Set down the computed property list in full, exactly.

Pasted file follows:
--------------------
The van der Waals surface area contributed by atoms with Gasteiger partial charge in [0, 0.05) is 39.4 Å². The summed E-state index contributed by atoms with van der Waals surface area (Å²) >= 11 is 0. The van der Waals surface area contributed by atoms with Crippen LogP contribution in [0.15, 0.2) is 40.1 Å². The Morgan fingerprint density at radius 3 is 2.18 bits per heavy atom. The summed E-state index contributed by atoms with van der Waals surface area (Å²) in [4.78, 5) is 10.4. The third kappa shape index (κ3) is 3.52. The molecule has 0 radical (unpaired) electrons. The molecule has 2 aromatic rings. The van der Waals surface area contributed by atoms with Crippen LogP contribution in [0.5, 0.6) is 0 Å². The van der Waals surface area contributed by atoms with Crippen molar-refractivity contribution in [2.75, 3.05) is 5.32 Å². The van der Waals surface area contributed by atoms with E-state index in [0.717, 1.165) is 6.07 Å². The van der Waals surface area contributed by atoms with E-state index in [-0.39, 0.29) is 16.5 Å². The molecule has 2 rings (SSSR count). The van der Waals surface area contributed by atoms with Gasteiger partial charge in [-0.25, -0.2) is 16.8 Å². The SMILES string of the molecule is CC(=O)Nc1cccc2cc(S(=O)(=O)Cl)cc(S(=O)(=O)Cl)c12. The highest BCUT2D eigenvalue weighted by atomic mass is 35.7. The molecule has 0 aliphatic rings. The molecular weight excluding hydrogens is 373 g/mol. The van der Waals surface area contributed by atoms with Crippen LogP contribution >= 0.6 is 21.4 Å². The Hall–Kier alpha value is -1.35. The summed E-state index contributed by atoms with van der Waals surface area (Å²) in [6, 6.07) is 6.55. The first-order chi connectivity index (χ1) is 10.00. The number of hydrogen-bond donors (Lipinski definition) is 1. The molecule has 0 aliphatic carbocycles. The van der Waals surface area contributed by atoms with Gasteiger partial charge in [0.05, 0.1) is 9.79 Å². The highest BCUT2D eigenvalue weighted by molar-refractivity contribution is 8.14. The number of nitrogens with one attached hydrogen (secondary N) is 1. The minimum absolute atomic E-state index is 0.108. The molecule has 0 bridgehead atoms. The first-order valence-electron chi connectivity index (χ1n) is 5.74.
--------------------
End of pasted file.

The van der Waals surface area contributed by atoms with Gasteiger partial charge in [0, 0.05) is 39.4 Å². The summed E-state index contributed by atoms with van der Waals surface area (Å²) >= 11 is 0. The van der Waals surface area contributed by atoms with Crippen LogP contribution in [0.15, 0.2) is 40.1 Å². The Morgan fingerprint density at radius 3 is 2.18 bits per heavy atom. The summed E-state index contributed by atoms with van der Waals surface area (Å²) in [4.78, 5) is 10.4. The third kappa shape index (κ3) is 3.52. The molecule has 0 radical (unpaired) electrons. The molecule has 2 aromatic rings. The van der Waals surface area contributed by atoms with Crippen LogP contribution in [0.5, 0.6) is 0 Å². The van der Waals surface area contributed by atoms with Crippen molar-refractivity contribution in [2.75, 3.05) is 5.32 Å². The van der Waals surface area contributed by atoms with E-state index in [0.717, 1.165) is 6.07 Å². The van der Waals surface area contributed by atoms with E-state index in [-0.39, 0.29) is 16.5 Å². The molecule has 2 rings (SSSR count). The van der Waals surface area contributed by atoms with Gasteiger partial charge in [-0.25, -0.2) is 16.8 Å². The SMILES string of the molecule is CC(=O)Nc1cccc2cc(S(=O)(=O)Cl)cc(S(=O)(=O)Cl)c12. The highest BCUT2D eigenvalue weighted by atomic mass is 35.7. The molecule has 0 aliphatic rings. The molecular weight excluding hydrogens is 373 g/mol. The van der Waals surface area contributed by atoms with Crippen LogP contribution >= 0.6 is 21.4 Å². The Hall–Kier alpha value is -1.35. The summed E-state index contributed by atoms with van der Waals surface area (Å²) in [6, 6.07) is 6.55. The first-order chi connectivity index (χ1) is 10.00. The number of hydrogen-bond donors (Lipinski definition) is 1. The molecule has 0 aliphatic carbocycles. The van der Waals surface area contributed by atoms with Gasteiger partial charge in [0.05, 0.1) is 9.79 Å². The highest BCUT2D eigenvalue weighted by molar-refractivity contribution is 8.14. The number of nitrogens with one attached hydrogen (secondary N) is 1. The minimum absolute atomic E-state index is 0.108. The molecule has 0 bridgehead atoms. The first-order valence-electron chi connectivity index (χ1n) is 5.74.